Competitive tenders can be a lucrative source of revenue, but they are time-consuming, resource-hungry and challenging to win. Because of this, it’s important to realistically rate your chances of success before you commit to responding to a tender.
Tenders are time-consuming and deadline-driven.
Depending on how complex the procurement is, you might get anywhere from 2 weeks to 8 weeks to respond to a tender (the most common response period is 3-4 weeks). This sounds like a generous amount of time, but it isn’t.
Buyers work out the validity period based on how long they think it will take you to put together a tender response. The longer you’re given, the more complex the requirement, and the more time-consuming your bid will be to prepare - and all this needs to happen on top of your day job.
Which brings me to the second problem – tenders are a drain on your resources.
To win, you’ll need contributions from your technical experts; your salespeople who know the customer; your commercial and pricing people; writers; graphics support; and possibly a bid project manager. Can you spare these people, or convince them to sacrifice time from their day job?
Finally, tenders are challenging to win.
We talk about “tenders”, but we forget that the full title is actually “competitive tenders”.
Buyers call for competitive tenders because they want a range of options to choose from. You won’t ever be the only one who is bidding. If you’re lucky you will only be up against a handful of competitors – but it may be hundreds.
On top of this, every competitive tender creates an opportunity cost of things you could be doing elsewhere that might be a better use of your time and effort. Tenders also drain your team’s energy, enthusiasm and effort; and despite what they may tell you, there’s only so much of this to go around.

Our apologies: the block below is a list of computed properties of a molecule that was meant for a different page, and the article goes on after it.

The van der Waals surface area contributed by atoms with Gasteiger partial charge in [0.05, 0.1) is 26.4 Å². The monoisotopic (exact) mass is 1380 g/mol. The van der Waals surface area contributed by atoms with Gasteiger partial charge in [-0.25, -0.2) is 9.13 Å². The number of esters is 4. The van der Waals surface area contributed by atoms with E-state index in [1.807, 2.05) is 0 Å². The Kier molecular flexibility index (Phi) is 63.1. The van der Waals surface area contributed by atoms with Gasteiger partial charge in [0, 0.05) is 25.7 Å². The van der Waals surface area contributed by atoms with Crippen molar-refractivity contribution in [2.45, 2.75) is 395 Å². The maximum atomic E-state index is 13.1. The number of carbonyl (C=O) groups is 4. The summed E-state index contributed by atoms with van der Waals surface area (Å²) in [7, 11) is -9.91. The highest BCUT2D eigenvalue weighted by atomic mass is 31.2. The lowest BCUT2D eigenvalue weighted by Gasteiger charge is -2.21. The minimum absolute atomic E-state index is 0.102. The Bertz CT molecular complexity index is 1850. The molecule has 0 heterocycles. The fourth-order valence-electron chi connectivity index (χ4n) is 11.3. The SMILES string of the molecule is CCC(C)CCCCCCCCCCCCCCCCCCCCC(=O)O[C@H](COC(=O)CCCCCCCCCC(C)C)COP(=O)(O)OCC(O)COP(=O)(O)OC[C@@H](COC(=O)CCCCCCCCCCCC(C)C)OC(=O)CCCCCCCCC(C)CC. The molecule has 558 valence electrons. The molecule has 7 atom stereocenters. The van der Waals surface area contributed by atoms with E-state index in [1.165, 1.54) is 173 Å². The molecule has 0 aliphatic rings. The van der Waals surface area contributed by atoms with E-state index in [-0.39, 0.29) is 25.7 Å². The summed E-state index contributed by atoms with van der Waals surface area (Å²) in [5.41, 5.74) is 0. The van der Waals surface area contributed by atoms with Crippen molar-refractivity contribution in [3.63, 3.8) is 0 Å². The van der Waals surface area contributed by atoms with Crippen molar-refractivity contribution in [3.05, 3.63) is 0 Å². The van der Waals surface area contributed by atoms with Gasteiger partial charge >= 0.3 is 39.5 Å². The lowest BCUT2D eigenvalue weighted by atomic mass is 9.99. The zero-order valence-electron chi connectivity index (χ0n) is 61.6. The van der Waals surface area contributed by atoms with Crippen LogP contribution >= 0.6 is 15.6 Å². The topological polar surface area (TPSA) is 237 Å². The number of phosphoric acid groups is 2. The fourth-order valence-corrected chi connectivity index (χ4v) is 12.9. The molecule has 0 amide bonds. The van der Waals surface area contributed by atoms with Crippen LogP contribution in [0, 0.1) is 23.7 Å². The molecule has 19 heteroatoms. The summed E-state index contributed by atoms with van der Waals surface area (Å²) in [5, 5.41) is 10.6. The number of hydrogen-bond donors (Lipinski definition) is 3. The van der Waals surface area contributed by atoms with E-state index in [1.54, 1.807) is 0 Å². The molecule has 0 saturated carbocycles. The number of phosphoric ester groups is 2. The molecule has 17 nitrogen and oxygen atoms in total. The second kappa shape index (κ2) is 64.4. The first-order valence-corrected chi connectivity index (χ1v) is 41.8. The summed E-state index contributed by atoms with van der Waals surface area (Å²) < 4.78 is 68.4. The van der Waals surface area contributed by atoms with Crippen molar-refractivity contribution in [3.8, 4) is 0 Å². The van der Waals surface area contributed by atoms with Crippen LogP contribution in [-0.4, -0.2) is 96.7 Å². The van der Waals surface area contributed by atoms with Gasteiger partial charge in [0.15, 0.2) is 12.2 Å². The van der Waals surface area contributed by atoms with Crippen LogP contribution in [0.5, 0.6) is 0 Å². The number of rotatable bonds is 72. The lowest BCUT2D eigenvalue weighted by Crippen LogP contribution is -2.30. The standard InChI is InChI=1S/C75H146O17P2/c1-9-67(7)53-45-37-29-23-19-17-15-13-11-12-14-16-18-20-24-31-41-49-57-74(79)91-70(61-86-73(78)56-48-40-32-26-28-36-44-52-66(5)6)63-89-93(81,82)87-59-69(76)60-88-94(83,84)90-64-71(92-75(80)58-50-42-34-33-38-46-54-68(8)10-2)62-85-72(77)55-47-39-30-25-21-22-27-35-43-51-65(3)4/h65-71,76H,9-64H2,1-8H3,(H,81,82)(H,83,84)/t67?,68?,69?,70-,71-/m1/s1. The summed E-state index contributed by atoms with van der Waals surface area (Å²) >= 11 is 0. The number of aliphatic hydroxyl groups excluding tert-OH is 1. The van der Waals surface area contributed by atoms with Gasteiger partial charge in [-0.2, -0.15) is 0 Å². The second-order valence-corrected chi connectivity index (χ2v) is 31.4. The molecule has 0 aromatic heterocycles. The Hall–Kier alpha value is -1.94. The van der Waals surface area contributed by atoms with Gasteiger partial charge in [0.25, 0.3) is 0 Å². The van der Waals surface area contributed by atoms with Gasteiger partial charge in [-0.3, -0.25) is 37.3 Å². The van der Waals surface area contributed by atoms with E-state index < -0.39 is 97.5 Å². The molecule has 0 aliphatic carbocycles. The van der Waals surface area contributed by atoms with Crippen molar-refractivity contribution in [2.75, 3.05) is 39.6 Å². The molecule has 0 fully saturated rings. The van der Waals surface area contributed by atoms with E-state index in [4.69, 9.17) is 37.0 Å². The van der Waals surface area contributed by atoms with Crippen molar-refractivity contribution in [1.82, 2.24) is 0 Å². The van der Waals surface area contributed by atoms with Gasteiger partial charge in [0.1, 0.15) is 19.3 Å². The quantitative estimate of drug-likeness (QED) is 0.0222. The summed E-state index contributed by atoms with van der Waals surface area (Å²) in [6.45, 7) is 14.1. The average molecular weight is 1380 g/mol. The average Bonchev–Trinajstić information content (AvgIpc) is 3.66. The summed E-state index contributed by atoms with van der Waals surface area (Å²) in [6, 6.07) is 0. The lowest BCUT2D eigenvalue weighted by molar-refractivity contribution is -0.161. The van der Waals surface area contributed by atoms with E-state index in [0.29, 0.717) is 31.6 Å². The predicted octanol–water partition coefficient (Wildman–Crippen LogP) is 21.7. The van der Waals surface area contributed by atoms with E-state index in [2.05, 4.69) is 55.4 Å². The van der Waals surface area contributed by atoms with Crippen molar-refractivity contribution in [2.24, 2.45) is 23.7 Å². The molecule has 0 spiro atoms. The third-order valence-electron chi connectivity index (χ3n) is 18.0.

So how do you make the right choices, and target your energy, enthusiasm and effort where it will give you the best chance of achieving a win?
There are three perspectives to consider when you’re deciding whether to go for a competitive tender: your own, internal perspective; the market perspective; and from the perspective of the opportunity itself.
1. The internal perspective – how well does the opportunity fit you and your business?
Is this a good strategic fit for you? Do you want it? And then there’s bid execution. Can you bid confidently in the timeframe without risking your other customers or business?
2. The external perspective – how well do you fit the opportunity?
Do you know the client? How well positioned are you with them? If you don’t know them, is this a client you want? And then there’s competitors to consider. Can you put up a strong offer against the others who are likely to be bidding?
3. The opportunity perspective
Finally, there’s the opportunity itself. Do you have the capability to deliver what the customer is asking for? Are you experienced in similar work? And then there’s capacity fit. Are you ready? Can you field a strong team, or the right resources, to deliver against expectations?
From chance to choice - making better decisions to bid
If you don’t have one already, it’s a good idea to set up an opportunity assessment checklist in your business that helps you to address all these questions. This will help you decide which opportunities to go for, and which ones you really should take a pass on.
You’ll find just such an Opportunity Assessment checklist in my online program From Chance To Choice, which contains just over an hour’s worth of videos, examples and tools to help you make better decisions to bid. For a limited time, you can access this course for free.